In Rabindranath Tagore's "The Postmaster," the postmaster proves to have a romantic, positive, and realistic outlook.
The postmaster proves to be a romantic given his reminiscing on life. (On a side note, Tagore's capitalization of the word "Nature" illustrates a Romantic perspective.)
On some evenings . . . the postmaster too would call up memories of his own home, of his mother and his sister, of those for whom in his exile his heart was sad,—memories which were always haunting him, but which he could not talk about with the men of the factory, though he found himself naturally recalling them aloud in the presence of the simple little girl.
Here, the postmaster's recollections on life illustrate his Romantic nature. His memories haunt him, and he wishes to share these memories with other men around him. Unfortunately, the men do not seem to possess the same Romantic nature. The postmaster is forced to share these memories with only the little girl. The postmaster also "tried his hand at writing a verse or two." This attempt at poetry writing illustrates his Romantic nature as well.
The postmaster also possesses a positive outlook. Although he does not wish to move to Ulapur from Calcutta, he does so. Although not openly spoken of, the postmaster seems to be the type of person who faces challenges with a positive outlook. The pay is less, the town smaller, and he feels like a "fish out of water." That said, he accepts the position. One could infer that the postmaster simply accepts the path in his life and chooses to face it with positivity.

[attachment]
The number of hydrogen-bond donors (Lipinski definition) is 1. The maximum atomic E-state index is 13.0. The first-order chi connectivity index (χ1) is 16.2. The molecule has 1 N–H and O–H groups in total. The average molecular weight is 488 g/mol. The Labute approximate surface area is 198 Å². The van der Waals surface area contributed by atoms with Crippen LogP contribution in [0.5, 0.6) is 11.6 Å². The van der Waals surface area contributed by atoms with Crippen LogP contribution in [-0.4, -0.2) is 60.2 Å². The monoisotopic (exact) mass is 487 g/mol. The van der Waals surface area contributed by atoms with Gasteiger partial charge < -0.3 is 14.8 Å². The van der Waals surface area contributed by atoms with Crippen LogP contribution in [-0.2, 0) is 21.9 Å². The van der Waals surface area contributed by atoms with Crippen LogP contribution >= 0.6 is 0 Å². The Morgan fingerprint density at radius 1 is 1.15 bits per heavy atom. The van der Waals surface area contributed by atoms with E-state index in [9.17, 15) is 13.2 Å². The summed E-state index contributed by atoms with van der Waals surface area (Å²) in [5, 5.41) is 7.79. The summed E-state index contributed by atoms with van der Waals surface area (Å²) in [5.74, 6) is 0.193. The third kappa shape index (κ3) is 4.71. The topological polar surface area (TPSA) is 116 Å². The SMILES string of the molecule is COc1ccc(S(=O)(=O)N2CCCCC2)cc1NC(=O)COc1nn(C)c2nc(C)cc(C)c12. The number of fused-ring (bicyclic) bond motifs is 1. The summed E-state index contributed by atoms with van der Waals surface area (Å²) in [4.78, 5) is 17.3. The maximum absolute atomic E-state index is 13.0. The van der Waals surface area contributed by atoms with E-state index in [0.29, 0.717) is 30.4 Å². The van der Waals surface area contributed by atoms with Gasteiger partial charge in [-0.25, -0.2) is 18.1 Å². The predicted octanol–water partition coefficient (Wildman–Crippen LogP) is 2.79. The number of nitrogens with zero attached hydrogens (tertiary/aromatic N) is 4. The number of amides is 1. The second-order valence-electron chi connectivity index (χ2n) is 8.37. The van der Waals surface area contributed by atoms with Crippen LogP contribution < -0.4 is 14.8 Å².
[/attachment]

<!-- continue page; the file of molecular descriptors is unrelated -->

The postmaster is also realistic. He realizes that the men at the factory will not understand his romantic notions. He also realizes that the young girl, Ratan, is the only company he will have. With this understanding, the postmaster is realistic in the relationship he creates with the young girl. He takes on the role of a father, even being called "Dada."
His realistic outlook continues as he realizes that he can no longer live the life he is living. He quits his job as the postmaster, and he decides to return to Calcutta. Ratan asks to go with him, but he refuses to take her. He is realistic about their relationship, and he understands that it cannot continue past his position as the postmaster.
Overall, the postmaster proves to be a very simplistic man. He takes what he has been given and does the best he can. Once he realizes that he can no longer proceed down this path, he accepts another path in life.